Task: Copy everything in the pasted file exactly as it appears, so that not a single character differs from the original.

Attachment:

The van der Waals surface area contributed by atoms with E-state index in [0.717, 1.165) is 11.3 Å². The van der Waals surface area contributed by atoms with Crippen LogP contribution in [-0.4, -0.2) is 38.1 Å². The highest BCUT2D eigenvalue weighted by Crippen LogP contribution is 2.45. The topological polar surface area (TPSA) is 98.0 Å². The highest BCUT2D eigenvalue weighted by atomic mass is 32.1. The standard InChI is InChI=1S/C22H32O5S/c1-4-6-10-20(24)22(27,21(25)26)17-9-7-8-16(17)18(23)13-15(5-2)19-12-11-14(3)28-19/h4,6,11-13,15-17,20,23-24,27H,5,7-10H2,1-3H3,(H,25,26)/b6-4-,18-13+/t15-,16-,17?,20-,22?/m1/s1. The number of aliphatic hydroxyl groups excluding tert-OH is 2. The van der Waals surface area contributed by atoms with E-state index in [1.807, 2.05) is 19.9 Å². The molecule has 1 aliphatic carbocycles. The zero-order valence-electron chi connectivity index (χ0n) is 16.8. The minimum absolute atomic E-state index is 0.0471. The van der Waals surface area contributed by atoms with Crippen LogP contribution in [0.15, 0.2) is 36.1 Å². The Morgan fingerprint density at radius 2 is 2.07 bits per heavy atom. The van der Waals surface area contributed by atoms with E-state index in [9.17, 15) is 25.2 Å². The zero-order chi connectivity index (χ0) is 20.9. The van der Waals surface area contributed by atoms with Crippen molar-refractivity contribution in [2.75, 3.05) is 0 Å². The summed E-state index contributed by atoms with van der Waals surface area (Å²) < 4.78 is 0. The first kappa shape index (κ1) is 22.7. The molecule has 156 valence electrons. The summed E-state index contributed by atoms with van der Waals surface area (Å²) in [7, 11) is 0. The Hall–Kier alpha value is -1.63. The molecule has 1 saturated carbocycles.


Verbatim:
The van der Waals surface area contributed by atoms with E-state index in [0.717, 1.165) is 11.3 Å². The van der Waals surface area contributed by atoms with Crippen LogP contribution in [-0.4, -0.2) is 38.1 Å². The highest BCUT2D eigenvalue weighted by Crippen LogP contribution is 2.45. The topological polar surface area (TPSA) is 98.0 Å². The highest BCUT2D eigenvalue weighted by atomic mass is 32.1. The standard InChI is InChI=1S/C22H32O5S/c1-4-6-10-20(24)22(27,21(25)26)17-9-7-8-16(17)18(23)13-15(5-2)19-12-11-14(3)28-19/h4,6,11-13,15-17,20,23-24,27H,5,7-10H2,1-3H3,(H,25,26)/b6-4-,18-13+/t15-,16-,17?,20-,22?/m1/s1. The number of aliphatic hydroxyl groups excluding tert-OH is 2. The van der Waals surface area contributed by atoms with E-state index in [1.807, 2.05) is 19.9 Å². The molecule has 1 aliphatic carbocycles. The zero-order valence-electron chi connectivity index (χ0n) is 16.8. The minimum absolute atomic E-state index is 0.0471. The van der Waals surface area contributed by atoms with Crippen LogP contribution in [0.15, 0.2) is 36.1 Å². The Morgan fingerprint density at radius 2 is 2.07 bits per heavy atom. The van der Waals surface area contributed by atoms with E-state index in [9.17, 15) is 25.2 Å². The zero-order chi connectivity index (χ0) is 20.9. The van der Waals surface area contributed by atoms with Crippen molar-refractivity contribution in [2.75, 3.05) is 0 Å². The summed E-state index contributed by atoms with van der Waals surface area (Å²) < 4.78 is 0. The first kappa shape index (κ1) is 22.7. The molecule has 156 valence electrons. The summed E-state index contributed by atoms with van der Waals surface area (Å²) in [7, 11) is 0. The Hall–Kier alpha value is -1.63. The molecule has 1 saturated carbocycles.